- That there is wisdom to be gained; that the more we know about the natural world and the place of humans in the world, the greater our insight into how we ought to live our lives.
Andrews Forest Writers' Residencies
Creative writers whose work in any genre reflects a keen awareness of the natural world and an appreciation for both scientific and literary ways of knowing are invited to apply for one-week residencies at the H.J.Andrews Experimental Forest.
The mission of the Long-Term Ecological Reflections program is to bring together writers, humanists and scientists to create a living, growing record of how we understand the forest and the relation of people to the forest, as that understanding and that forest both change over time.
For the Andrews Forest Residencies, writers are provided:
- a comfortable, three room apartment at the H.J. Andrews Experimental Forest
- access to a majestic ancient forest and world-renowned research site
- opportunities to interact with research scientists as they go about their work
- opportunities to have their writings included in The Forest Log
The residencies are intended to provide concentrated time for personal creative work that promises to further the exploration of the relationship of humans to the rest of the natural world.
While we want writers to have complete freedom to pursue their own work during the residency, we also ask that each resident writer:
- visits at some point during the residency, each of three designated “Reflections Plots,” places of significant natural and research interest, and write some observatios and reflections about those places.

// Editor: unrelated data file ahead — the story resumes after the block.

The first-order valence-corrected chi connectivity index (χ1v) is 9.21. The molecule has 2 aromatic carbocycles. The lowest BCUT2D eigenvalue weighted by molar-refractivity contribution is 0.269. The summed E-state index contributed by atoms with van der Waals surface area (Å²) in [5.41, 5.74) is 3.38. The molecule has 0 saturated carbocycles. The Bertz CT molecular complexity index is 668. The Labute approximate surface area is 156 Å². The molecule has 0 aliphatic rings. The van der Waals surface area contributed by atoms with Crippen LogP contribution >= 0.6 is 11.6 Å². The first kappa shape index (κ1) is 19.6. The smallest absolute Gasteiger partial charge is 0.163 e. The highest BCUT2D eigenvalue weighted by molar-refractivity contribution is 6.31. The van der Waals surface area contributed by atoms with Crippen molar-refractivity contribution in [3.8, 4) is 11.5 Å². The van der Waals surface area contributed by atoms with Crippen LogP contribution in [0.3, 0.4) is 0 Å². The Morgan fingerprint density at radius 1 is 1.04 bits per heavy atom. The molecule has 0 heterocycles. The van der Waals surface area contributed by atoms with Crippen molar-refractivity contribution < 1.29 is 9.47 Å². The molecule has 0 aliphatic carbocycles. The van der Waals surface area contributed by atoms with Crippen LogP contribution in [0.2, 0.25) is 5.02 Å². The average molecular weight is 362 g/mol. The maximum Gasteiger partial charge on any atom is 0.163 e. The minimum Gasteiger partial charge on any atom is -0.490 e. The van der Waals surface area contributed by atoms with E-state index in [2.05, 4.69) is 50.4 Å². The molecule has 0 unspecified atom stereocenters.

- gives permission to publish some of the writing from the residency in The Forest Log, a web-based anthology of notes, observations, poems, vignettes, essays, or insights, both working documents and “finished” pieces, that will over time constitute a multi-dimensional portrait of the Andrews. (We encourage residents to publish in any journal or other outlet they see fit. We only ask to have the rights to reprint anything you publish elsewhere about the Andrews).
- writes a brief letter reflecting on the residency, offering suggestions on what we can do in the future to make these residencies as conducive as possible to the goal of encouraging Long-Term Ecological Reflections.
Writers provide their own transportation and take care of their meals while at the Andrews. The apartment's kitchen is well equipped with cookware and dishes. A computer lab in the headquarters building can be used to access the Internet. Residents should bring a laptop if they so desire. A telephone is available in the headquarters building. Residents should have a calling card or pre-paid phone card if they wish to place long-distance calls. Cell phones generally do not work at the Andrews.
Information on restaurants, grocery stores and other conveniences will be provided when individuals are accepted for a residency. If you have any questions, please feel free to contact us. The staff of the Spring Creek Project will do everything in our power to make each residency at the Andrews inspired, productive, and rejuvenating.
Long-Term Ecological Reflections is based at The H.J. Andrews Experimental Forest, a beautiful, ecologically rich forest and a world-renowned center for research and education about the ecology and management of forests and streams. The Andrews occupies the drainage basin of Lookout Creek, a tributary of the Blue River and the McKenzie River on the western slope of the Cascade Range, about 50 miles (80 km) east of Eugene, Oregon. The National Science Foundation has designated the Andrews a Long-Term Ecological Research (LTER) site. Here scientists conduct research projects designed to span human generations, to continue gathering data and insights for hundreds of years. Like the National Science Foundation's Long-Term Ecological Research program on which it is modeled, the LTEReflections project will gather reflections for generations, assembling a long-term record of changing creative responses to an ever-changing landscape.
For more information about the Andrews Forest, visit the website